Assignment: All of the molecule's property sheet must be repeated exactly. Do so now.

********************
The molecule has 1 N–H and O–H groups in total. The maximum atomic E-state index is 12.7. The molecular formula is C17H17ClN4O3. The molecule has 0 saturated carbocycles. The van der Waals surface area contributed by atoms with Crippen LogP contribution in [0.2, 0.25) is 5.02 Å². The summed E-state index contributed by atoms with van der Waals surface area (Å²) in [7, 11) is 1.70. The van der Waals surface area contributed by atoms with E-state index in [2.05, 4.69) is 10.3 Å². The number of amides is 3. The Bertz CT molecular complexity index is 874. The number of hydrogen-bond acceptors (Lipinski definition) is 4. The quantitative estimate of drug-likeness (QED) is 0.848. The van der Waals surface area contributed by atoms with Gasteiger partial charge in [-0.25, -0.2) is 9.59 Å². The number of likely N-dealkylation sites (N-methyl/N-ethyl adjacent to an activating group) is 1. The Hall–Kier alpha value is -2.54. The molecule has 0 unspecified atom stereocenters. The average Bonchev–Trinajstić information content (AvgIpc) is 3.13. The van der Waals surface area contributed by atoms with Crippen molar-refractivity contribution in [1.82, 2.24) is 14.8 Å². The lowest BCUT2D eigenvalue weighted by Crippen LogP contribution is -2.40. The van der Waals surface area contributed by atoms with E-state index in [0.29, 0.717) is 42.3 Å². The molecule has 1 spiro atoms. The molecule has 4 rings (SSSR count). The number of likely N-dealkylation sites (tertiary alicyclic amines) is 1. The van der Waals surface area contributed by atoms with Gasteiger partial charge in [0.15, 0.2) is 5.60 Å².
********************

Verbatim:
The molecule has 1 N–H and O–H groups in total. The maximum atomic E-state index is 12.7. The molecular formula is C17H17ClN4O3. The molecule has 0 saturated carbocycles. The van der Waals surface area contributed by atoms with Crippen LogP contribution in [0.2, 0.25) is 5.02 Å². The summed E-state index contributed by atoms with van der Waals surface area (Å²) in [7, 11) is 1.70. The van der Waals surface area contributed by atoms with E-state index in [2.05, 4.69) is 10.3 Å². The number of amides is 3. The Bertz CT molecular complexity index is 874. The number of hydrogen-bond acceptors (Lipinski definition) is 4. The quantitative estimate of drug-likeness (QED) is 0.848. The van der Waals surface area contributed by atoms with Gasteiger partial charge in [-0.25, -0.2) is 9.59 Å². The number of likely N-dealkylation sites (N-methyl/N-ethyl adjacent to an activating group) is 1. The Hall–Kier alpha value is -2.54. The molecule has 0 unspecified atom stereocenters. The average Bonchev–Trinajstić information content (AvgIpc) is 3.13. The van der Waals surface area contributed by atoms with Crippen molar-refractivity contribution in [1.82, 2.24) is 14.8 Å². The lowest BCUT2D eigenvalue weighted by Crippen LogP contribution is -2.40. The van der Waals surface area contributed by atoms with E-state index in [0.29, 0.717) is 42.3 Å². The molecule has 1 spiro atoms. The molecule has 4 rings (SSSR count). The number of likely N-dealkylation sites (tertiary alicyclic amines) is 1. The van der Waals surface area contributed by atoms with Gasteiger partial charge in [0.15, 0.2) is 5.60 Å².